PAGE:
¬Discuss and prescribe rescue treatment, especially in generalized epilepsy, with training for the parents

¬Risk of unacceptable side effect of medication

¬Provide written information, including about epilepsy associations


¬Parents and children should be allowed to ask questions, especially about sensitive issues such as sudden death

¬Consider when child has been seizure free for two years


¬Discuss the risks of recurrence (25-30 %) if this occurs, recommence treatment

Increase dose of antiepileptic until good control towards full dose or maximum to lerated dose

¬Recurrence is very high in some syndromes (e.g. juvenile myoclonic epilepsy 70-80%

If suboptimal control with one drug or unacceptable side effects, start 2nd-line drug

- usually require lifelong treatment) ¬Postpone withdrawing AED if important events such as grade 5 scholarship are looming

OUT-PATIENT MANAGEMENT ¬Initial follow-up at six to eight weeks

¬Gradual withdrawal over 2 to 3 months is usual

¬Subsequent follow-up/structured review every 3-12 months based on clinical need

November 2007

¬Some drugs (Phenobarbital or benzodiazepines) need very slow withdrawal over 6-12 months 6

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Airway, High flow O2, Glucose Stix

Vascular access



Lorazepam 0.1 mg/kg IV/IO (dilute 1:1 with 0.9% Sodium Chloride)

Diazepam 0.5 mg/kg PR OR Midazolam 0.5 mg/kg buccal

10 min

10 min Yes

Lorazepam 0.1 mg/kg IV/IO

Vascular access?

10 min


Paraldehyde 0.4 mL/kg PR, dilute with equal volume of olive oil Phenytoin â&#x20AC;&#x201C; with cardiac monitoring - 18 mg/kg IV/IO over 20 min (dilute in 0.9% sodium chloride) If already taking phenytoin, give Phenobarbitone 20 mg/kg IV/IO over 10 min

Call Anaesthetist

Thiopentone 4 mg/kg IV/IO - Intra Venous { IV IO - Intra Osseous} November 2007

Compiled by: Dr. S.K.Arulmoli


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Group B Streptococcus Disease «If caesarean section with intact membranes and no suspicion of chorio-amnionitis or maternal fever:


- no investigation necessary

disease is classified as follows:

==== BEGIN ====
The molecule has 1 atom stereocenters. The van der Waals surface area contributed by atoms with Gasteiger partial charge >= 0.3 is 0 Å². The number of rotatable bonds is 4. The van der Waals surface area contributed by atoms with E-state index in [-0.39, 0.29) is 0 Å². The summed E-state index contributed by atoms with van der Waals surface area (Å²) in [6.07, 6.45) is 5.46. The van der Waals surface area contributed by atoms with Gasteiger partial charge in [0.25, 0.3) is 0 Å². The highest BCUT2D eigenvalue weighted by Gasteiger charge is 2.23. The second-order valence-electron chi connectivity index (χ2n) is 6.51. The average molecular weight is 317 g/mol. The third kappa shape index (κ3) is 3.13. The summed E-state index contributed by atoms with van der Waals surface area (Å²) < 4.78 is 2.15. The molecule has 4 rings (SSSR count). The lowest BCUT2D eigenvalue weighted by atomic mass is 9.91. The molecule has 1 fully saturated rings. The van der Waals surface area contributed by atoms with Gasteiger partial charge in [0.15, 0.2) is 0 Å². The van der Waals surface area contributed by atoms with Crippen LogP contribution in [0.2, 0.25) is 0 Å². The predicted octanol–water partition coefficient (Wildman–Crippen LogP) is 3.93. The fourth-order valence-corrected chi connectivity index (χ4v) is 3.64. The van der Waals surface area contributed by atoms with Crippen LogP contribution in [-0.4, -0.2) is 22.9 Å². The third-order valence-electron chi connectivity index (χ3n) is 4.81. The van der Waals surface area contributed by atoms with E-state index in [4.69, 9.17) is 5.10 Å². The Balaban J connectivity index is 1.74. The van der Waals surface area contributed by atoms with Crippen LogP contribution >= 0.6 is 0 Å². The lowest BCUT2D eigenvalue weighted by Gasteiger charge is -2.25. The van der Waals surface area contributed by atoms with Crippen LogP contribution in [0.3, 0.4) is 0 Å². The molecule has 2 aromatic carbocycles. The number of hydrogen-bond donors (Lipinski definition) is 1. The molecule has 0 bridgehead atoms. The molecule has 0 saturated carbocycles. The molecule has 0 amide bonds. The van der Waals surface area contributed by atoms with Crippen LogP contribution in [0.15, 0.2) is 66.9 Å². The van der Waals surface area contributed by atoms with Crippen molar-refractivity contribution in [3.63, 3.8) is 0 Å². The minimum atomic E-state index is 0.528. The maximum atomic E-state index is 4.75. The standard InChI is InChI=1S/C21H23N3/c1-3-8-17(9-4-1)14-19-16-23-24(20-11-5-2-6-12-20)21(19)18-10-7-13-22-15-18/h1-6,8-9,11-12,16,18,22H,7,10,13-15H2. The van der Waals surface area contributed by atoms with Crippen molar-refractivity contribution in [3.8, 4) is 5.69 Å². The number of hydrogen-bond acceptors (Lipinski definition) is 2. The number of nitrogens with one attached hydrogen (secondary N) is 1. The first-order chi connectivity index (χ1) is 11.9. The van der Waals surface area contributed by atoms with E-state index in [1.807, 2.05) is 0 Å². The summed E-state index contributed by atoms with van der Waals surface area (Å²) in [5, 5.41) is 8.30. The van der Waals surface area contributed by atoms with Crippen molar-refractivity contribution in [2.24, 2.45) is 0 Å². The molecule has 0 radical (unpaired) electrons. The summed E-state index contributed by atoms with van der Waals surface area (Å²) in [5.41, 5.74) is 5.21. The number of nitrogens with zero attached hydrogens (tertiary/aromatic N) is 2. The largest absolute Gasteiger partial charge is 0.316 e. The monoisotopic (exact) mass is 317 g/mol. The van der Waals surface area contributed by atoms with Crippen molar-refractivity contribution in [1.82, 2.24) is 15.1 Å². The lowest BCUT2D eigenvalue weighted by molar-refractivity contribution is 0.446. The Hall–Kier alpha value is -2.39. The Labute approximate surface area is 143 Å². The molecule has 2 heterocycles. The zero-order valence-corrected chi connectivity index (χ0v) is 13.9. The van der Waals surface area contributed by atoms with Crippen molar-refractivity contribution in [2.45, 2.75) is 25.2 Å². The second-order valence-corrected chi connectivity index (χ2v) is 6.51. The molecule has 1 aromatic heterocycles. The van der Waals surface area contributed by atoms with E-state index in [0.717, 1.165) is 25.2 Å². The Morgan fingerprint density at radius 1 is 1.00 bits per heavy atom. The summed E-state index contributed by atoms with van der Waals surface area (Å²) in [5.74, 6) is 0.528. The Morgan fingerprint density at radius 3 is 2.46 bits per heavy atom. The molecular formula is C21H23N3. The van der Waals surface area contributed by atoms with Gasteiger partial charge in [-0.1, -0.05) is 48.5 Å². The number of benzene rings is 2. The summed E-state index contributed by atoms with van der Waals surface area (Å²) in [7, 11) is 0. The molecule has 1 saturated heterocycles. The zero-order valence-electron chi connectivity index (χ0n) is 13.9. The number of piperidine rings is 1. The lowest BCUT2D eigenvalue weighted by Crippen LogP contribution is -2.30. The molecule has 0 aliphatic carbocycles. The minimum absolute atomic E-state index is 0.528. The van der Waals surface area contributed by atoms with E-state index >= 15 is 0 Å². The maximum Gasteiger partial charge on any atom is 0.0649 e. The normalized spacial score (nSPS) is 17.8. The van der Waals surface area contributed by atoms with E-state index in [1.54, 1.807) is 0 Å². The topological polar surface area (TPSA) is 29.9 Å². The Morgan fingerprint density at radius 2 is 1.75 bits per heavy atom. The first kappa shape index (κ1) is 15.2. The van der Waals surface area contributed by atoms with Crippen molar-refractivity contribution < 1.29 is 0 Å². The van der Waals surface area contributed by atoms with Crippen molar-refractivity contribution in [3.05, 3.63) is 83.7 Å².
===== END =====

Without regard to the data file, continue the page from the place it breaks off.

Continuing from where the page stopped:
«If one baby from multiple birth has GBS disease, treat other babies empirically

«Early Onset within first 7 days of life: - often with rapid onset in first hours after birth

«Chorio-amnionitis is treated with broad-spectrum antibiotics

- risk can be reduced by giving maternal intrapartum antibiotics


«Late onset cannot be prevented


antibiotics were indicated but not given more than 4 hr before delivery:


- observe for 12 hr

«Give intrapartum antibiotics to the mother with:

«If signs of neonatal sepsis take blood culture and surface swabs, perform lumbar puncture and give empirical treatment with benzylpenicillin and gentamicin

- previous infant with invasive GBS disease - GBS bacteriuria this pregnancy «2 or more of the following present:

«O b s e r v a t i o n d o e s n o t n e e d admission to neonatal unit

- GBS on vaginal swab in this pregnancy

«The following are NOT indications for starting antibiotics:

- fever >38°C during labour - prematurity <37 weeks

- vaginal GBS before labour if mother asymptomatic

- rupture of membranes >18 hr in labour

- vaginal GBS in previous pregnancy


- term rupture of membranes when not in labour

«Vaginal delivery: give mother benzylpenicillin 3 g IV, then 1.5 g 4 hrly during labour

- a well baby more than 12 hr after delivery even if risk factors present

- if allergic to penicillin, give clindamycin 900 mg 8 hrly until delivery November 2007


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Hepatitis B 0.5mL(lomcg)for: - all babies born to mothers at high risk


- (Caution: other brands have different doses)


all newborns, check antenatal screening results for mother’s tests

«HBIG 2 mL (whole ampoule) 200 units for babies of mothers who:


antenatal testing not done (e.g. concealed pregnancy) request urgent maternal HBsAg test

- are HBeAg +ve - if it is not known whether eAg +ve or not

«I f

a w a r e a n t e n a t a l l y, i n f o r m obstetrician, neonatologist, and public health team P of the plan to immunise

OR - if acute hepatitis in pregnancy

«Give mother information about hepatitis B, modes of transmission and prevention of spread

«Both should be given within 48 hr of birth, ideally as soon as possible after delivery

Immediate Postnatal Treatment of the baby

«Use two separate injection sites, in the anterolateral thighs (not buttocks)

«Labour ward must inform on-call neonatal team when a mother who is HBsAg +ve arrives in labour or for caesarean section

Subsequent Management «Local hospital to give the subsequent doses of hepatitis B vaccine

«Hepatitis B vaccine e.g. Engerix B - Second dose at 1month

Vaccine required by baby

Immunoglobulin required by baby

HBs Ag positive, HbeAg positive



HbsAg positive without e markers (or where e marker has not been determined)



Acute hepatitis B during pregnancy



HbsAg positive, anti-Hbe positive



Other high risk group



Maternal status

- Third dose at 6 months «Check the child's HBsAg status 6 weeks after the 6 month dose - Optional

November 2007